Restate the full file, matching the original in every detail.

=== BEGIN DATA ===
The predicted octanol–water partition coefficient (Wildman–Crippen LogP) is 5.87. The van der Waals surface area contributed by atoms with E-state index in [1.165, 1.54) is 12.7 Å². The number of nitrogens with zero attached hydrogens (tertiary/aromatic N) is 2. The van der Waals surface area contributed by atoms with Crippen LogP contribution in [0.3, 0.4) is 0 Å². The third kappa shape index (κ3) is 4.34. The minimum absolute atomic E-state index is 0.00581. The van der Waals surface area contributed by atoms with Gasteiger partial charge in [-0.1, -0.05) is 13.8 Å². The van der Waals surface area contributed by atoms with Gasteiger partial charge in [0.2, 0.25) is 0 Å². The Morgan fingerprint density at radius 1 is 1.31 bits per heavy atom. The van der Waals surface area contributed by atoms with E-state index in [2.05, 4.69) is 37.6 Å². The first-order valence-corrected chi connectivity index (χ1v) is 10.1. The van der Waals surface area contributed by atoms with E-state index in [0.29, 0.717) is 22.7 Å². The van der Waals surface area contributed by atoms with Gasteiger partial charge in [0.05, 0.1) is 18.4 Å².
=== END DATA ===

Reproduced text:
The predicted octanol–water partition coefficient (Wildman–Crippen LogP) is 5.87. The van der Waals surface area contributed by atoms with E-state index in [1.165, 1.54) is 12.7 Å². The number of nitrogens with zero attached hydrogens (tertiary/aromatic N) is 2. The van der Waals surface area contributed by atoms with Crippen LogP contribution in [0.3, 0.4) is 0 Å². The third kappa shape index (κ3) is 4.34. The minimum absolute atomic E-state index is 0.00581. The van der Waals surface area contributed by atoms with Gasteiger partial charge in [-0.1, -0.05) is 13.8 Å². The van der Waals surface area contributed by atoms with Gasteiger partial charge in [0.2, 0.25) is 0 Å². The Morgan fingerprint density at radius 1 is 1.31 bits per heavy atom. The van der Waals surface area contributed by atoms with E-state index in [2.05, 4.69) is 37.6 Å². The first-order valence-corrected chi connectivity index (χ1v) is 10.1. The van der Waals surface area contributed by atoms with E-state index in [0.29, 0.717) is 22.7 Å². The van der Waals surface area contributed by atoms with Gasteiger partial charge in [0.05, 0.1) is 18.4 Å².